Kiehl referenced a lengthy legal opinion by the legislature’s legal team that says in no uncertain terms that the legislation is deeply problematic and raises several constitutional concerns, including how it singles out trans girls from participating in girls sports while it doesn’t do the same to trans boys.

The Republican-controlled Senate Education and Judiciary committees, both of which are chaired by Anchorage Republican Sen. Roger Holland, have never offered the Legislature’s legal team an opportunity to testify on their legal memo or answer questions. Instead, Holland has only invited far-right attorneys who’ve supported this legislation. That includes Matt Sharp, an attorney for the anti-LGTBQ Alliance Defending Freedom, who argued that the state’s privacy law is not as strong as people think. Sharp does not practice law in Alaska.

Sponsors and backers of the legislation also argue that it doesn’t violate the privacy of the individuals because it only requires them to provide a copy of their birth certificate to schools. The legal memo that they’ve been unwilling to engage with says that’s still a problem.

“To the extent … SB 140 requires disclosure to a school or others of a student’s biological sex or transgender status, or requires a student to produce records or other evidence of the student’s biological sex, such requirements may violate the student’s right to privacy,” explains the memo, a copy of which is at the bottom of this post. “Further, requiring a transgender female to participate in an athletic team or sport designated male will require the student to publicly disclose the student’s transgender status, which may also violate the student’s right to privacy.”

It also notes that the Alaska Constitution’s right to privacy is far more firm than the U.S. Constitution.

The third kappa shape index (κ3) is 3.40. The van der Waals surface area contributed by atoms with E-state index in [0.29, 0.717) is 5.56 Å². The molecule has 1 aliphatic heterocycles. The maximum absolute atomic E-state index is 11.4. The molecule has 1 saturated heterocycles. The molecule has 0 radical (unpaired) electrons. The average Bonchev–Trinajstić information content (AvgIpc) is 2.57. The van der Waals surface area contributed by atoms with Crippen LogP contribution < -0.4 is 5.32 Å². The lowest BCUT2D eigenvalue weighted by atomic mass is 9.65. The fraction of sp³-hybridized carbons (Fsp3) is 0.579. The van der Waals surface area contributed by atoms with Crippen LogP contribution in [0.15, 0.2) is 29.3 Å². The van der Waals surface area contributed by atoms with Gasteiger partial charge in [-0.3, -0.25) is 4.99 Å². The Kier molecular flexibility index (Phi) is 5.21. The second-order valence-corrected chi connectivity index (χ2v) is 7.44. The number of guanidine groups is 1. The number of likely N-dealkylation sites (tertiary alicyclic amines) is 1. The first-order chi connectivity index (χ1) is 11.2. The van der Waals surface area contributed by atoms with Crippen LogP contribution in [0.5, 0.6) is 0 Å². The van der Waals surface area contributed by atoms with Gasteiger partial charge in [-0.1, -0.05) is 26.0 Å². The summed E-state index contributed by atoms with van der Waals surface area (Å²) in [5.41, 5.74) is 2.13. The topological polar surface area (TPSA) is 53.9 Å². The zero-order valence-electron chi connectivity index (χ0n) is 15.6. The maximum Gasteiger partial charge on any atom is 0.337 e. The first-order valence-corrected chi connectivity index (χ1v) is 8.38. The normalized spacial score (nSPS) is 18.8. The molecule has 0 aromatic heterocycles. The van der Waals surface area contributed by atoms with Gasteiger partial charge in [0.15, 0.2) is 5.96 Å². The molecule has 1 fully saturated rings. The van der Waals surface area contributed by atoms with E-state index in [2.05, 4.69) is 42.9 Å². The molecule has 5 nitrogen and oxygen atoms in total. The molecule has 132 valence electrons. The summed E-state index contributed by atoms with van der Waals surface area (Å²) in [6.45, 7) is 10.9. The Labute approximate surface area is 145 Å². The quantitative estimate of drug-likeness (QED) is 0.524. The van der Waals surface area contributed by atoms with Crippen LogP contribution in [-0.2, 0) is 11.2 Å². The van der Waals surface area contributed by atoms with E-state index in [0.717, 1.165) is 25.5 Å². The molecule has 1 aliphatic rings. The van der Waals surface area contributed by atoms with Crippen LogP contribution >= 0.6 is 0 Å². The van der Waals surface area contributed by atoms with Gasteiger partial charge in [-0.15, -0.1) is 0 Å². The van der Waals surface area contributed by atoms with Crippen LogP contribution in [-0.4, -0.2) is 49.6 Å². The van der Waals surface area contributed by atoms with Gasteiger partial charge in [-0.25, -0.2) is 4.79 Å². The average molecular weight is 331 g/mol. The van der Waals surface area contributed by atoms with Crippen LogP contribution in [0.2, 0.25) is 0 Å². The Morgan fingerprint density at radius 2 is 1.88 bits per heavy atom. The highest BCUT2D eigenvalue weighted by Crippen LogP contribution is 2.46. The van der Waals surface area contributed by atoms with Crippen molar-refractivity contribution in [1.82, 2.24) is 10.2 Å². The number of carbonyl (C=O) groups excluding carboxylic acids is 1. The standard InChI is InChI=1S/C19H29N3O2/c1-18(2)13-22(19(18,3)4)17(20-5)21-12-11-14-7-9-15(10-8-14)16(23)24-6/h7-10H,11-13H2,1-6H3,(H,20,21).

Given the legislation has been scheduled for a floor vote, it’s likely that there are already the votes in the GOP-controlled Senate to pass the legislation. It’s believed that it would not pass in the bipartisan House.

About the University of Alaska

The legislation no longer contains a provision that would force the University of Alaska system to abide by the new standards. Hughes said she plans to push for that in the future but backed off after a conversation with the University of Alaska President Pat Pitney.

“She personally said she sees the importance of setting this policy for the university and personally supports it,” Hughes relayed to the committee.

Realistically speaking, the inclusion of the University of Alaska in the legislation created unknown costs for the state because it would hamper the university’s ability to participate in the NCAA and host NCAA tournaments and competitions. Asked if Hughes’ statements about Pitney’s position on the legislation was true, UA spokesperson Robbie Graham provided the following statement:

“President Pitney supports a final resolution to this issue, which is being debated in many states across the country, and will likely be settled by the courts.”

Legal memo